EPRW 2014: A great success
Posted: 14 July 2014 | EPRW 2014 | No comments yet
New Food was in attendance at the 10th European Pesticide Residues Workshop in Dublin from 30 June – 3 July 2014…
New Food was in attendance at the 10th European Pesticide Residues Workshop (EPRW) in Dublin from 30 June – 3 July 2014. The event was a great success and was extremely well run with an interesting programme, both scientific and social.
As Chair, Finbarr O’Regan received great support from the Department of Agriculture, Food and the Marine (DAFM) and Keynote PCO. The scientific programme covered areas such as the history of pesticides, the issue of ‘cocktail effects’ of pesticide residues, the problem of counterfeit products on the market, developments in the areas of residue analysis along with a ‘themed day’ on the area of difficult compounds and difficult matrices. Overall the conference provided a comprehensive view of the current situation across the area of pesticide residues.
The conference was officially opened by Tom Hayes, Minister of state at the DAFM. Following his opening speech an interesting talk on the history of plant protection products was given by Lutz Alder. The presentation covered catastrophes such as the famine in Ireland along with other devastating crop failures which would now be preventable using available pesticides and fungicides. Another area addressed was the evolution from wide spectrum extremely toxic compounds to the products of today which are far more targeted, less toxic, and less persistent in the environment following use.
The presentation went on to chart the history of the EPRW from a technical perspective including developments with LC-MSMS and GC-MSMS technology. These techniques provide a large scope of analysis along with selectivity and sensitivity far beyond that envisaged by legislators back in 1996 when the EPRW was first run in Alkmaar, The Netherlands.
Day two began with cumulative risk assessment, which is one of the most challenging topics in the area of pesticide residues. Currently single compounds are assessed on an individual basis to determine the risk to consumers of residues above their legal limits according to EU legislation. The European parliament has passed food related regulations for the consideration of ‘cocktail effects’ of pesticide residues. The current thinking of combining compounds with a similar mode of action may not be the best option as there is evidence that chemicals with very different modes of action can produce common mixture effects. This discussion is ongoing and is of great interest to risk assessors across Europe.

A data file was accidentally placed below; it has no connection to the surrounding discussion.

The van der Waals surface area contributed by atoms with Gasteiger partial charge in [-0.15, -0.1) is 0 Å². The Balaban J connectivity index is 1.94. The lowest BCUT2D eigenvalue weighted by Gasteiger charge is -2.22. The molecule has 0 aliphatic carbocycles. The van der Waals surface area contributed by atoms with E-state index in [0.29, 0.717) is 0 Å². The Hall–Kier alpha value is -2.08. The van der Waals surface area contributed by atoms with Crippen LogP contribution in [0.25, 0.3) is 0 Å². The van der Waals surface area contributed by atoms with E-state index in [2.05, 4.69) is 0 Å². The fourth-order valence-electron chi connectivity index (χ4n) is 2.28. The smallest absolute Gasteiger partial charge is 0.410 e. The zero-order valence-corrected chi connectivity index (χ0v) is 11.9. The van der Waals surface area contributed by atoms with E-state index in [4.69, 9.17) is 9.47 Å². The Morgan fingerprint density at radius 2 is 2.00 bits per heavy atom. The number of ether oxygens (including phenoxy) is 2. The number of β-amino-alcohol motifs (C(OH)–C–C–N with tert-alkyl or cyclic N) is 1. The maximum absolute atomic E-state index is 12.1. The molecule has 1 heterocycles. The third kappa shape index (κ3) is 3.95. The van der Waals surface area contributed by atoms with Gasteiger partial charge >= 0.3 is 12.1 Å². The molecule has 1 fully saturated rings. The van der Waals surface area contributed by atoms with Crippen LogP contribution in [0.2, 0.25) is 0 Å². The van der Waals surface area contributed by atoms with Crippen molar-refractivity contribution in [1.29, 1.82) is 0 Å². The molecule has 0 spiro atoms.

Jim Garvey of DAFM gave a very interesting talk on the problem of illegal formulated products. This is an area of great interest to laboratories analysing residues, since illegal products may contain different actives or impurities which may need to be added to the routine scope of analysis in order that these issues can be detected, tracked and dealt with accordingly.
EU Regulation 669/2009 on import controls is another area of interest for official laboratories across the EU. André de Kok gave an insight into how the legislation affects the way in which his laboratory is run; this is also relevant to other laboratories. The need to meet turnaround times of 24 hours while achieving the quality standards required is a challenge. The relative time required to perform the various steps of an analytical residue method has changed over time, resulting in data processing and interpretation, as well as quality control becoming the crucial steps in sample throughput times. This legislation is yet another challenge for all pesticide residue analysis laboratories.
Wednesday was the themed day, which covered matrices and compounds that cause difficulties for residue analysis laboratories. One of the issues covered was single residue methods (SRMs). This refers to compounds which need specific extraction and or column technology and as such need to be analysed separately. Difficult matrices such as liver or tea were reported to have issues with clean up and matrix interference during analysis. Complex residues were also dealt with and are still a challenge in terms of analysis of both the parent compound and other aspects of the residue definition as laid out in the legislation.
The final day of EPRW covered the challenges faced by producers of fruit and vegetables for the EU market as well as the effect of changing EU legislation on the companies’ manufacturing pesticides. A case study on orange production in Uruguay was presented, which illustrated perfectly the care taken to ensure that EU legislation is complied with.
Overall the conference was an overwhelming success with the city centre location of the conference centre positively contributing to the overall enjoyment of the event by the participants.